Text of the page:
The only hint that the author gives about what he might mean by “conservative” is that he appears to see liberty as its end goal: “…the Claremont Colleges should embrace the ASA boycott because in doing so, they will be contributing to the preservation of what the liberal arts are truly about: liberty.” But if the supposedly “conservative” principle of boycotting Israeli universities is simply a means toward the end goal of “liberty” (a dubious proposition through and through, but we’ll play along with it), then that would not make the principle conservative in the classical sense at all. Rather, it would almost by definition be liberal in the classical sense (or based on ideas rooted in liberty).
Furthermore, perhaps it is worth asking from whence the author gets the bold idea that pre-Reagan conservatives often took anti-Israel stances. Even if one were to take his claim that perversion of the Republican Party began with Reagan at face value, then would the author have us believe that, say, Richard Nixon was a relentless antagonist of Israel? That’s a somewhat curious suggestion. It is now well known that President Nixon – a die-hard, pre-Reagan Republican – threatened thermo-nuclear war (by raising the alert status of U.S. nuclear forces worldwide) to protect Israel and to deter Soviet intervention on the side of an attacking Egyptian army during the Yom Kippur War in 1973. Is that the move of a conservative who would want to boycott Israeli academics? Did the writings of the influential and legendary conservative scholar Irving Kristol, who is also Jewish, indicate some sort of pre-Reagan maliciousness toward Israel? Or maybe the author believes that the father of modern American conservatism and National Review founder William F. Buckley, who was so deeply fond of Israel that he proposed in 1972 that it become the 51st state, secretly held very anti-Israeli sentiments.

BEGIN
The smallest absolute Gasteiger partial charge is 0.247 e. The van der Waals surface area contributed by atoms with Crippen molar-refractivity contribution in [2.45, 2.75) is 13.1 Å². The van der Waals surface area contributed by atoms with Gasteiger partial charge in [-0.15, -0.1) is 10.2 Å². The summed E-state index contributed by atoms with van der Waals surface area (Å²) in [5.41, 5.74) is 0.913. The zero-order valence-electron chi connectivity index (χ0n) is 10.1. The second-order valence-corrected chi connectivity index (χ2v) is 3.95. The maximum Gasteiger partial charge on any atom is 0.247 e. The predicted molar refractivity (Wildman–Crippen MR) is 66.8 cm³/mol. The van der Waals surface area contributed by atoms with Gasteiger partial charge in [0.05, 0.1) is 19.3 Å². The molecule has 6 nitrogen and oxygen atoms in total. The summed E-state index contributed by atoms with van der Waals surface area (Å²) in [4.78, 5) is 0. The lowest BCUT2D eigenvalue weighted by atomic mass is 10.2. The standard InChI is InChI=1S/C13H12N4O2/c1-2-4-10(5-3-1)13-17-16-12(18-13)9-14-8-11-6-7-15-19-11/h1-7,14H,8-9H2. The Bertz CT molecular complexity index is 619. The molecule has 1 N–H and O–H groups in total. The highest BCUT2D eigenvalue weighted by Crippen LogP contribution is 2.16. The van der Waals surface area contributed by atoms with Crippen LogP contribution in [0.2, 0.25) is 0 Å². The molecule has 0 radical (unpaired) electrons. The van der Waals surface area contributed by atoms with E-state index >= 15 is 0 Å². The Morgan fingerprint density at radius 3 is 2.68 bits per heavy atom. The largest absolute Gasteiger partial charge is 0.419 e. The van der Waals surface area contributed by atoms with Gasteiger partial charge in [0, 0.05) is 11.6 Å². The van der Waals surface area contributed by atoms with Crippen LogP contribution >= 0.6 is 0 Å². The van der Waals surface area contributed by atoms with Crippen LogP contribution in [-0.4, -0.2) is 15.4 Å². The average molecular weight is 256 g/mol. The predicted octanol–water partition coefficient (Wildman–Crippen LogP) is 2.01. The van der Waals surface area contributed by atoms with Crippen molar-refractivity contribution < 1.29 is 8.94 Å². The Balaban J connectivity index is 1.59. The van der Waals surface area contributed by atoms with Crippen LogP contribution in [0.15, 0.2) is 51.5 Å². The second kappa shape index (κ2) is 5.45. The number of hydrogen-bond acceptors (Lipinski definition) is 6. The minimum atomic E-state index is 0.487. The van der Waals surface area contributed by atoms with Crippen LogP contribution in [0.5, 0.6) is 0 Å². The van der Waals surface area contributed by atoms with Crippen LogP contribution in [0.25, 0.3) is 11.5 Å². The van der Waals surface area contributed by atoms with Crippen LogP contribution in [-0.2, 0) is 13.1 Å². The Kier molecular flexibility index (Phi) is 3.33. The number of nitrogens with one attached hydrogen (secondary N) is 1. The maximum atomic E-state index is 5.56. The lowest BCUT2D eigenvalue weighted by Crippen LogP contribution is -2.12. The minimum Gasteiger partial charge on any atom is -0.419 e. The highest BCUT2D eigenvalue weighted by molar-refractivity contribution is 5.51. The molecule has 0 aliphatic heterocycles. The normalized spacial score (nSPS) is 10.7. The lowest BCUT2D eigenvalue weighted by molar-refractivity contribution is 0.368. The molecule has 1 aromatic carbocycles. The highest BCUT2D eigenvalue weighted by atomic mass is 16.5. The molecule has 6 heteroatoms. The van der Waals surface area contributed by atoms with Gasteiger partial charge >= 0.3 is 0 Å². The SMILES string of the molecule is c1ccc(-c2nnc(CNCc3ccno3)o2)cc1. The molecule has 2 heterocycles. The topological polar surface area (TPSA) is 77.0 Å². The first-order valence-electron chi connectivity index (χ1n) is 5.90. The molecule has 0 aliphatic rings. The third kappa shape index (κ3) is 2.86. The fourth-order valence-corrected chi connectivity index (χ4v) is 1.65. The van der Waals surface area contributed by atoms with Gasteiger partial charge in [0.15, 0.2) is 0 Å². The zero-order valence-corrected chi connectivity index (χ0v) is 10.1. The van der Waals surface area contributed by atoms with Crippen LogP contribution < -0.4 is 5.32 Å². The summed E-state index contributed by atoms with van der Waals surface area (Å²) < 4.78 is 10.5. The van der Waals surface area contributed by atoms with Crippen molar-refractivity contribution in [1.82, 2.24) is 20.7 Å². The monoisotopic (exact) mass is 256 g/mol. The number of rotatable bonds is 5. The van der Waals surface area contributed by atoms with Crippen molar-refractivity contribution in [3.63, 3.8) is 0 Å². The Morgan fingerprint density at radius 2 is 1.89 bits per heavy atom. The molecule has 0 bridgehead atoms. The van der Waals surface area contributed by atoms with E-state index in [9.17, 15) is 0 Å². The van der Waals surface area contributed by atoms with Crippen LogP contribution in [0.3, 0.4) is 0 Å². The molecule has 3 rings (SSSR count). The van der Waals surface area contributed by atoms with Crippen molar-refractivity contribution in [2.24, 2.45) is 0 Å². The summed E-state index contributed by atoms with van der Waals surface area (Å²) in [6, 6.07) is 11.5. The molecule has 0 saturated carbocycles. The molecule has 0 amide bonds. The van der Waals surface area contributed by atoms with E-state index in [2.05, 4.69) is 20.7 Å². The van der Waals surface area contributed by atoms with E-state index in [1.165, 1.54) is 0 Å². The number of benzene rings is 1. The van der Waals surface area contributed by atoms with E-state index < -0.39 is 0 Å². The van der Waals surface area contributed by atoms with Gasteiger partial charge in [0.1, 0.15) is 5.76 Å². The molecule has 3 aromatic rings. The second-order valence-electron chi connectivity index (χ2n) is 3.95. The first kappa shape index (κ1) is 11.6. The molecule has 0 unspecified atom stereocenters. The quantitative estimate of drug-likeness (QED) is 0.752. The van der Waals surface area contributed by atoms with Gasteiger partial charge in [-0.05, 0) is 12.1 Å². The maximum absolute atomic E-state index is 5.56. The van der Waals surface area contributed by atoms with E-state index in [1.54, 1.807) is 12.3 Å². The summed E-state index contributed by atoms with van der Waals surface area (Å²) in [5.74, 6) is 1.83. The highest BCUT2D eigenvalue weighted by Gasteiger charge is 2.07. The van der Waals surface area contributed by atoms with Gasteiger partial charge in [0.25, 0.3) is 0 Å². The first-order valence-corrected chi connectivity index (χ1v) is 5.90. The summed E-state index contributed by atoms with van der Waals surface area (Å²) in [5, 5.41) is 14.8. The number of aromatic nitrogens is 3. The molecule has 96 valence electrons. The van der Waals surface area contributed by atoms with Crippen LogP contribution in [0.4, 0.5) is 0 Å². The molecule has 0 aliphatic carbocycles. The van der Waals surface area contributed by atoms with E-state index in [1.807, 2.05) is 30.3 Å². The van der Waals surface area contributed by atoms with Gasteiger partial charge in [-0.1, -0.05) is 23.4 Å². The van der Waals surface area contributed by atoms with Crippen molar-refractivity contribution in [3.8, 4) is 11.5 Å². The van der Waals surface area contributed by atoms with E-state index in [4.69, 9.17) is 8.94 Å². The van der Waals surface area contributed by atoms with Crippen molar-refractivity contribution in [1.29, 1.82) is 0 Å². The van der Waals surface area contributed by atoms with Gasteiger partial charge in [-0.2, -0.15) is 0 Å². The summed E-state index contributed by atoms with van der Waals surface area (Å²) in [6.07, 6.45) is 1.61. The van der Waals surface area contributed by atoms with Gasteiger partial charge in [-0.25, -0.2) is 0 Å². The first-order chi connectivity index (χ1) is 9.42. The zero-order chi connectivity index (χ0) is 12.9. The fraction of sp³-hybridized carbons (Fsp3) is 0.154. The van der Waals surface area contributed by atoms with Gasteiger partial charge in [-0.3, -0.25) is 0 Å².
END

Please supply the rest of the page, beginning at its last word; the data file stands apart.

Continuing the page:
Both in the perfectly malleable and therefore incoherent definition of conservatism he advances and in the entire history he completely overlooks, the author leads his helpless readers on a disorienting tour through the unexplored recesses of his own intellectual idiosyncrasies. But perhaps more important, this debate illustrates exactly why academic freedom should not be treated like just another piece on a political chessboard. By engaging with the author and pointing out the blatant flaws in his reasoning, we actually do more to alleviate fallacious speech than by allowing it to fester beneath the surface unchecked (as Clay Spence expands upon in this issue’s cover article). If the purpose of the liberal arts is to liberate the masses, then its instrument in doing so is truth. And we can only arrive at truth when the free exchange of ideas goes unfettered and academic freedom reigns supreme.
[This article has been edited to correct a misquote in the article referenced. The Claremont Independent regrets this error.]